Does the date October 1, 2015 mean anything to you? On that day, something big happened for small business owners and financial institutions alike. Legislation authorizing the use of EMV chip cards and readers went into effect. Widely implemented globally, the U.S. was a bit of a laggard when it came to implementing EMV chip card legislation. Like most business owners, you probably heard that these new “smart cards” would help reduce fraud. And, you may also have heard that your business would be liable for fraudulent transactions if you did not have the new chip-enabled card readers to accept them.
With so much commentary swirling around out there, we thought it might be helpful to condense all of the EMV chip card chatter into a few key points every small business owner needs to know. Plus, it’s also a way that we can let you know that we will be rolling out the Union Savings Bank Debit chip card mid-June.
What’s an EMV chip card and how does it work?
Banks and other financial service companies are replacing traditional debit and credit cards with a “smarter” card; one with a microprocessor embedded in its face. Known as EMV cards (short for Europay, MasterCard and Visa), they have been used in Europe for years and have cut down on credit card fraud significantly. Now they’re in the U.S., which is good because about 50% of all global credit card fraud takes place here.
In order to accommodate these new cards and get the full security benefit that they provide, you’ll need to upgrade your business’ payment terminals to new, chip-enabled devices. These can be obtained from your merchant services provider.
When an EMV chip card is inserted into an EMV compatible card reader, the embedded chip creates a unique code every time it’s used. Your customer will then be prompted to either enter their PIN code or sign their name. This protects against card counterfeiting and other point-of-sale fraud because a duplicated card is useless without the embedded chip. Smaller dollar amount transactions may only require that the customer insert the EMV card into the reader.
Do I need to get an EMV chip-enabled card reader?
To read the more secure chip card, yes, you need an EMV chip card reader. However, EMV cards have a magnetic strip on the back and can be swiped through a traditional card reader. So technically, you don’t need a chip-enabled reader in order to accept credit and debit cards and there is no requirement that you must get one. However, there are a number of reasons why it’s in your business’ best interest to convert to the new technology:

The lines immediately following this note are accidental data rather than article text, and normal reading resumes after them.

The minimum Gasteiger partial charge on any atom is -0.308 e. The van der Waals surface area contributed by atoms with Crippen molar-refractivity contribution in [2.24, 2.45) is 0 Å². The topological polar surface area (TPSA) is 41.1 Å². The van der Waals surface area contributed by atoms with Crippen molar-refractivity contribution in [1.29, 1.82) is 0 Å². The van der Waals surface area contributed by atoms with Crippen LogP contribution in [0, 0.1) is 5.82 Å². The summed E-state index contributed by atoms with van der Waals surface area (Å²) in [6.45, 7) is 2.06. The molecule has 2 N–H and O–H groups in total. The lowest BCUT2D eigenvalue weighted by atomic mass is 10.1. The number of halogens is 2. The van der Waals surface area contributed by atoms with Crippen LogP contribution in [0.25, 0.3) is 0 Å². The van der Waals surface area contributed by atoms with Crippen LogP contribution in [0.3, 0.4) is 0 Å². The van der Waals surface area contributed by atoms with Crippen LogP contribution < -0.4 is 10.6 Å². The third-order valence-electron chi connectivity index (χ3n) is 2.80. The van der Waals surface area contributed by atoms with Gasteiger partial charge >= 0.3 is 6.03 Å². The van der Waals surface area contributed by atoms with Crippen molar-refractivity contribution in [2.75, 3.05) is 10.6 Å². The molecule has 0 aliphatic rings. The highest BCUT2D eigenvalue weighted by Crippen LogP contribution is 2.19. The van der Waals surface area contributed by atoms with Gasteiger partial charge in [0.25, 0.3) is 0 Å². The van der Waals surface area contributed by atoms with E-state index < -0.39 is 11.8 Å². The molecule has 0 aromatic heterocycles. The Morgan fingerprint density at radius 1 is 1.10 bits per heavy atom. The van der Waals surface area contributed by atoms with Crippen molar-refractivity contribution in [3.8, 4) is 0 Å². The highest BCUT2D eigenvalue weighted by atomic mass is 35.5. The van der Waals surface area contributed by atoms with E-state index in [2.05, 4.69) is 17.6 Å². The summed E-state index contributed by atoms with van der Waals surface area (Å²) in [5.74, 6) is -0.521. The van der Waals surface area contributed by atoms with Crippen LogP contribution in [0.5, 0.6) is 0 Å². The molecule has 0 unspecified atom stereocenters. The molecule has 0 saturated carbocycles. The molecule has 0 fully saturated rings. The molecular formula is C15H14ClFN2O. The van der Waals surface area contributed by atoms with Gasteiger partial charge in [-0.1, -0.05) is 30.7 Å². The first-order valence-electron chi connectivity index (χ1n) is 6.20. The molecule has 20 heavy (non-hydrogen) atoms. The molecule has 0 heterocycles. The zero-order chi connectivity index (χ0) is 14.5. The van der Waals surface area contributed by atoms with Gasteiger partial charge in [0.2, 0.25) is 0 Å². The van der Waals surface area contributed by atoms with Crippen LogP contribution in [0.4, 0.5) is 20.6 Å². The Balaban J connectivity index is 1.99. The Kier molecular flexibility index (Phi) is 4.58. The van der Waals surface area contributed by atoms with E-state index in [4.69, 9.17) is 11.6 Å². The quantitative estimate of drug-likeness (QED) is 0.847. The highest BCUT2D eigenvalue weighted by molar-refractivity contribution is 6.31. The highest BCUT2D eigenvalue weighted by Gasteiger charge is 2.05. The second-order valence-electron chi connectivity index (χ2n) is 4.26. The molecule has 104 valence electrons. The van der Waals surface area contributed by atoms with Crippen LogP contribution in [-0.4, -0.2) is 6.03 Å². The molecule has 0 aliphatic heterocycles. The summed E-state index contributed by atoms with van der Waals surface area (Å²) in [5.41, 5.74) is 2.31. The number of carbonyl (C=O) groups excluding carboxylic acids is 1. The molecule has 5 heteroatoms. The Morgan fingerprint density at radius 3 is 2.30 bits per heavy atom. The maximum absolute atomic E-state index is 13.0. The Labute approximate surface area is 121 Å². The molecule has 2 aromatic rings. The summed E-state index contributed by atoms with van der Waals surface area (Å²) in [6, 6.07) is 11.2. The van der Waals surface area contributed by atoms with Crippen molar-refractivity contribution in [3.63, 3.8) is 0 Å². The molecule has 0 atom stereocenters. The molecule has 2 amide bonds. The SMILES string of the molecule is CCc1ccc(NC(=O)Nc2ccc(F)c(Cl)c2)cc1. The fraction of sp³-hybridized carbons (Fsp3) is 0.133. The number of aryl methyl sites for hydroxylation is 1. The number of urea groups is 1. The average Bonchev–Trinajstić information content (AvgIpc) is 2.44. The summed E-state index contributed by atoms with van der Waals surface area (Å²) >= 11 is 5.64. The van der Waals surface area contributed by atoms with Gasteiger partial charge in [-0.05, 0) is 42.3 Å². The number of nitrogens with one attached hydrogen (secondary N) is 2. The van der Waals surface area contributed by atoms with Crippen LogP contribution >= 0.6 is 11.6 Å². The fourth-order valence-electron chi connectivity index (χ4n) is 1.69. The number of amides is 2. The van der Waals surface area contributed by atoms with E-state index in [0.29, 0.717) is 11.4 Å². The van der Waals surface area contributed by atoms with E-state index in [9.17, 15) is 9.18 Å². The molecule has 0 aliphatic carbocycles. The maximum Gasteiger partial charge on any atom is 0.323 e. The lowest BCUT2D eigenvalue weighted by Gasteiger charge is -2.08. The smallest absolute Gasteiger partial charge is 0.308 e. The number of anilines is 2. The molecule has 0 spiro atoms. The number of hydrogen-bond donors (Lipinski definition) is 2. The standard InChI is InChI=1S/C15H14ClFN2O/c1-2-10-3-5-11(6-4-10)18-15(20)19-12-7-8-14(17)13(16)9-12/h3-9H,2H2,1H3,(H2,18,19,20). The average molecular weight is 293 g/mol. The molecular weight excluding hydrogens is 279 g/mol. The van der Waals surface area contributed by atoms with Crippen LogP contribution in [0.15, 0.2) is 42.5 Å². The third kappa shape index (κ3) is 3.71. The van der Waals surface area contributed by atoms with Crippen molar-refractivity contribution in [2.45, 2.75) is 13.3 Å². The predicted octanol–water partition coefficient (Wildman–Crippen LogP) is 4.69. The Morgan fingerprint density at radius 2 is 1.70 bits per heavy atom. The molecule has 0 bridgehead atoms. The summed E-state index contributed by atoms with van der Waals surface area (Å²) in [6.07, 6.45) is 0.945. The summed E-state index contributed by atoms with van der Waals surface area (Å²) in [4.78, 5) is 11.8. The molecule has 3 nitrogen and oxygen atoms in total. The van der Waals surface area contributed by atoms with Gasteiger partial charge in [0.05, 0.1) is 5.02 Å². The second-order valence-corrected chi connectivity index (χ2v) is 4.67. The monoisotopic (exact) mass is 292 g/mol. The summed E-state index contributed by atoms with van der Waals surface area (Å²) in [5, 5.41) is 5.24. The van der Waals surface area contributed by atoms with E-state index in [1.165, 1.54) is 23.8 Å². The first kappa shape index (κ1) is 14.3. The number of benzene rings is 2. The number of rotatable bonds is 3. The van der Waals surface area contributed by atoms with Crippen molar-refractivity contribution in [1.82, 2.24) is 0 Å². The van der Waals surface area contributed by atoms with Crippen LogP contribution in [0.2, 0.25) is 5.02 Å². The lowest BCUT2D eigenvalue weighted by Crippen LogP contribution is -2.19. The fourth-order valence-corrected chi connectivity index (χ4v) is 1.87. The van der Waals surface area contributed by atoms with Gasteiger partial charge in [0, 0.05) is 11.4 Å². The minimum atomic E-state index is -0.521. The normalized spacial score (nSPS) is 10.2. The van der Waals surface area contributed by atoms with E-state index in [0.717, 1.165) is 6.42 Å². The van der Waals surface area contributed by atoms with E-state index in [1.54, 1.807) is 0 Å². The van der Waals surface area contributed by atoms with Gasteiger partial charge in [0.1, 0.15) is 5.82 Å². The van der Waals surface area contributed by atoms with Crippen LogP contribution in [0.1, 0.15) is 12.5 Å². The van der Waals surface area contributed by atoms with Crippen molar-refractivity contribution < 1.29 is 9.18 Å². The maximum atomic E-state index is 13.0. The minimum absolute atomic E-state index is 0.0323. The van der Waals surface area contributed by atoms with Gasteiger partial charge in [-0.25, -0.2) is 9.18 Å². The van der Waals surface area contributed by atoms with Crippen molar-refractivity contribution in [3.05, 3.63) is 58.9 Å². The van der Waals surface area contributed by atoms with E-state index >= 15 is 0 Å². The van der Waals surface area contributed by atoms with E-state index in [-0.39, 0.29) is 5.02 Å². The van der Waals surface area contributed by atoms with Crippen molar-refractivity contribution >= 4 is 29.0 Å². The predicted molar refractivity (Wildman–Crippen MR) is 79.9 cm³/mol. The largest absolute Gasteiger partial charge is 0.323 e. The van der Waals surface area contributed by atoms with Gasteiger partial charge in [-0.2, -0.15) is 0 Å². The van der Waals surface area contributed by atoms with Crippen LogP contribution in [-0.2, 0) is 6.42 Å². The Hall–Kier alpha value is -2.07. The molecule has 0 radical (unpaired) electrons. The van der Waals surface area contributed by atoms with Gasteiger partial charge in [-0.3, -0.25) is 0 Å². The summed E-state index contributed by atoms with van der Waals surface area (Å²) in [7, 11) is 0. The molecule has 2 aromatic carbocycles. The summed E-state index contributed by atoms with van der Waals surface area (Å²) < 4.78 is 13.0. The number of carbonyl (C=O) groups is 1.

•Shift in liability. As of October 1, 2015, if an EMV chip card is swiped fraudulently through a traditional card reader or if the card reader is not enabled to process the chip card, you, the merchant, are liable for any loss. That’s a big change and it’s a huge potential financial risk for your business.
•Security. Converting your terminal is a really great way for you to fight fraudsters who bilk millions, if not billions, of dollars from U.S. consumers and businesses annually. Converting will not only benefit you, it will benefit your customer, and make the entire retail industry more secure and profitable. At the end of the day, everybody wins—except the fraudsters.
•Increased customer confidence. Your customers are well aware of credit and debit card fraud. All of them have been bombarded with media reports of fraud, and many have been victims at one time or another. When they see you’ve upgraded to the new card technology, they’ll know you care about their security, and they’ll be able to do business with you confidently.
Do transactions take longer?
They may take a little longer to process at first, but if you learn the system yourself and take the time to train your employees so that they are confident in explaining how it works to the customer, you’ll be able to make the transition smoother for everyone.
And, you won’t be alone. If you bank with us, your Union Savings Bank Merchant Services Representative will be able to walk you and your employees through the entire conversion process. In no time, you’ll be the expert who can coach your customers in the use of their new cards.
Once I switch to the new terminal, what happens if a customer wants to pay with a non-EMV chip card?
The new terminals can accept magnetic strip “swipe” transactions, so you’ll be able to accept traditional cards just as you always have. Additionally, while there are still many traditional cards in use, financial institutions and credit card companies are actively converting their cards to the EMV chip (for example, Union Savings Bank credit cards are already chip-enabled, and new debit cards will be available in mid-June.). Converting your terminal now means you’ll be ahead of the curve. As more cards are converted, you and your employees will be able to expertly assist your customers, making their chip card transaction a smooth experience.
What is my liability if I accept a traditional card with the new terminal?
As long as you are using an EMV chip-enabled card reader, the liability remains with the issuing financial institution. So, while it may cost a little up front to convert, you’ll save yourself from potential fraud and the loss associated with it. Over time, that savings will add up; not to mention the peace of mind that comes from knowing you are providing the safest, most secure payment method for your customers and your business.
Small business owners face many challenges every day; worrying about fraud and the risks it poses to your customers and your business shouldn’t be one of them.
Written by Melissa R. MacCaull
Director of Marketing, Union Savings Bank